Bloomberg News

Gold Falls as U.S. Manufacturing Data Ease Concern on Economy

December 01, 2011

Dec. 1 (Bloomberg) -- Gold fell for the first time in four days after a report showed U.S. manufacturing expanded in November at the fastest pace in five months, damping demand for the metal as a haven.

The Institute for Supply Management said its factory index increased to 52.7 from 50.8 in October, with readings over 50 indicting expansion. Economists surveyed by Bloomberg projected 51.8. Gold jumped 3.7 percent in the previous three days, the longest rally in five weeks, after central banks from the U.S. to China moved to ease strains in the financial market.

“When people feel better about the economy, they’ll sell gold,” Fain Shaffer, the president of Infinity Trading Corp. in Medford, Oregon, said today in a telephone interview. “We’re also seeing some profit-taking after gold rallied above its 20- day moving average” at $1,745 an ounce, he said.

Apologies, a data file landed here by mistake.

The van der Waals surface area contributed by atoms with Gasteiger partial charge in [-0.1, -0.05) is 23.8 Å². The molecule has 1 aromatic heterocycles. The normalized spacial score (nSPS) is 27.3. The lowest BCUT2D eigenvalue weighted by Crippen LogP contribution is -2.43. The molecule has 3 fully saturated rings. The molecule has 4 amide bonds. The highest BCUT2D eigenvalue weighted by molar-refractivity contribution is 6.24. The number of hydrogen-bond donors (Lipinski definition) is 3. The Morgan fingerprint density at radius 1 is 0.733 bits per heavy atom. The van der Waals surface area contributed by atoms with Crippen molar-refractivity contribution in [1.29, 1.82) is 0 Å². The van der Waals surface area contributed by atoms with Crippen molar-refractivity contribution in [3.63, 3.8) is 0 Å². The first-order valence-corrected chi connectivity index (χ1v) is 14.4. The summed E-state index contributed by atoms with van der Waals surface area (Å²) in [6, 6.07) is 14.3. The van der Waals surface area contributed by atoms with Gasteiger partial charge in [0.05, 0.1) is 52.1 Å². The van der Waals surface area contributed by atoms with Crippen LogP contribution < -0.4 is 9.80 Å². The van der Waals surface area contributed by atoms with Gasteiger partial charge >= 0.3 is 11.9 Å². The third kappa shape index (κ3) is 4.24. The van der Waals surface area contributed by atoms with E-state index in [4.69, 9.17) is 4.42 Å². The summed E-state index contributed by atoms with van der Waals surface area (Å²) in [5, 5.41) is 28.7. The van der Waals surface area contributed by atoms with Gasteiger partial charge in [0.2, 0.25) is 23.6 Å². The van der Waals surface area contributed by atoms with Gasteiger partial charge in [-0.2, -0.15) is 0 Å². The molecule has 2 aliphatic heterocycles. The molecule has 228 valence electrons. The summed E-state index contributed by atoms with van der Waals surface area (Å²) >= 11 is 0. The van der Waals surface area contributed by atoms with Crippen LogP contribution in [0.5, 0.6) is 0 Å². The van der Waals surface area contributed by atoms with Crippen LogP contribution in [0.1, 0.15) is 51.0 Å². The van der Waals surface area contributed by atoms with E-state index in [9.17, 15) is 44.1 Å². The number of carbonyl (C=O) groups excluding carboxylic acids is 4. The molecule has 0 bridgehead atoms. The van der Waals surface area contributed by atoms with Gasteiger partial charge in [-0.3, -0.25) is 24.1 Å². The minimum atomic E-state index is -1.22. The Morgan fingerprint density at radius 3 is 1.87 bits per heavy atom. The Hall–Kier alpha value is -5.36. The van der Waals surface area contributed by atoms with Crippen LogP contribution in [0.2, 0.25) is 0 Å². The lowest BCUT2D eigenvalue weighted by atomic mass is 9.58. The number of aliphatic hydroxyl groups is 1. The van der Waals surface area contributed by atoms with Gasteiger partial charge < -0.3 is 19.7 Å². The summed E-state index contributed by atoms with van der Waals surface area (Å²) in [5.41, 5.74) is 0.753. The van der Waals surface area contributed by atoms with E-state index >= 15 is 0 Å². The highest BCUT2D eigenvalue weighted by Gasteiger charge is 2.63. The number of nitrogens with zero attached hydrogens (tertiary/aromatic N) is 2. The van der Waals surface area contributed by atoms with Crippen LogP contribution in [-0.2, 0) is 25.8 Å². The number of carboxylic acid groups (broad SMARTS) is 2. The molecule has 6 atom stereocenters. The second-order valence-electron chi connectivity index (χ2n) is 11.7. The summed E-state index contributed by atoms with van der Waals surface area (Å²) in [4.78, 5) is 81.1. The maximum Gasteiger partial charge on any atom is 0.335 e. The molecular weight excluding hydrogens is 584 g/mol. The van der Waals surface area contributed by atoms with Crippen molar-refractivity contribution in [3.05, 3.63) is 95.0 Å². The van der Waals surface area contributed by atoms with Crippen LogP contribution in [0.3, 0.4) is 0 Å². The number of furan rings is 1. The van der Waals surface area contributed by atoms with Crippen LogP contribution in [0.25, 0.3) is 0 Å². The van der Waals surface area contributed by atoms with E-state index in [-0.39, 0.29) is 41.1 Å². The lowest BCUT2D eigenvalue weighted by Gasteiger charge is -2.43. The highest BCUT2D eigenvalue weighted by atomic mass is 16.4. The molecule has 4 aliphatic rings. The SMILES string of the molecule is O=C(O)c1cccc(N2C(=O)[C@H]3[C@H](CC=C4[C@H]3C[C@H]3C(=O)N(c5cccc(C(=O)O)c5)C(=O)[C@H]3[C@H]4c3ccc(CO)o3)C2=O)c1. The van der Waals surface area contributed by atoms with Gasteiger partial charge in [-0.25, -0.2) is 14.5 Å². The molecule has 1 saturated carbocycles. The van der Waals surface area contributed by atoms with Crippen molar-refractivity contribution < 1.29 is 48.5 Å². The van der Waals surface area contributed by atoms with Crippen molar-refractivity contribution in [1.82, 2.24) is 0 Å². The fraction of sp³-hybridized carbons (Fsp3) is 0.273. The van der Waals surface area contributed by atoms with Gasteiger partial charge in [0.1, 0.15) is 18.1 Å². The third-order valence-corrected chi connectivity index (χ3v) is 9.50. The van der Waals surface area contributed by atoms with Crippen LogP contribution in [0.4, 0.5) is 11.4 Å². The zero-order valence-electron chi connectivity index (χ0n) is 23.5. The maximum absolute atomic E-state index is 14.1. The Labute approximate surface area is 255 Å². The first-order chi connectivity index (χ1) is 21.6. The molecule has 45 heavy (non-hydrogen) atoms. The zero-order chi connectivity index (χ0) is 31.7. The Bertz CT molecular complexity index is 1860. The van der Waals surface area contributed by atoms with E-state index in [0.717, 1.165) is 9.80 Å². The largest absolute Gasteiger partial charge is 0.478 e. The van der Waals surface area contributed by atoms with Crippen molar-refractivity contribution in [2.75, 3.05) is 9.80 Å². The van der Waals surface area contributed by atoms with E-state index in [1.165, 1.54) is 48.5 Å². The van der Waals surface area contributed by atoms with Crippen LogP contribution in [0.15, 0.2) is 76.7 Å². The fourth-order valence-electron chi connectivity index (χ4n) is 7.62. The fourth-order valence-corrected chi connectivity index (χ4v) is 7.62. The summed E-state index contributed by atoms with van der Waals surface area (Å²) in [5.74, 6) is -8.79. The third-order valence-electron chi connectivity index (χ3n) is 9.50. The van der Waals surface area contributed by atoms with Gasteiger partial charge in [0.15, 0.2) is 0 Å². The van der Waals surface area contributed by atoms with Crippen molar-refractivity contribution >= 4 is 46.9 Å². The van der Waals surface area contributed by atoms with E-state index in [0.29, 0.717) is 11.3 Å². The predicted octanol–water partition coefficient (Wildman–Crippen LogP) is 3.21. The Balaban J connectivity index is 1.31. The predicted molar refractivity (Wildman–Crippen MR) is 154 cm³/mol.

Gold futures for February delivery fell 0.6 percent to close at $1,739.80 at 1:45 p.m. on the Comex in New York. Earlier, the most-active contract reached $1,758, the highest since Nov. 17.

The metal has climbed 22 percent this year, heading for the 11th straight annual gain. The price reached a record $1,923.70 on Sept. 6 after central banks increased purchases and investors sought higher returns amid slumping equities and turmoil in currency markets.

Gold will extend the rally in 2012 as interest rates in the U.S. remain “lower for longer,” Goldman Sachs Group Inc. said today in a report.

Silver futures for March delivery fell 0.1 percent to $32.759 an ounce in New York. The price has climbed 5.9 percent this year.

On the New York Mercantile Exchange, palladium futures for March delivery rose 2.9 percent to $630.20 an ounce, the fourth straight gain. Platinum futures for January delivery declined 0.2 percent to $1,557.20 an ounce.

--Editors: Patrick McKiernan, Millie Munshi

To contact the reporter on this story: Yi Tian in New York at ytian8@bloomberg.net

To contact the editor responsible for this story: Steve Stroth at sstroth@bloomberg.net


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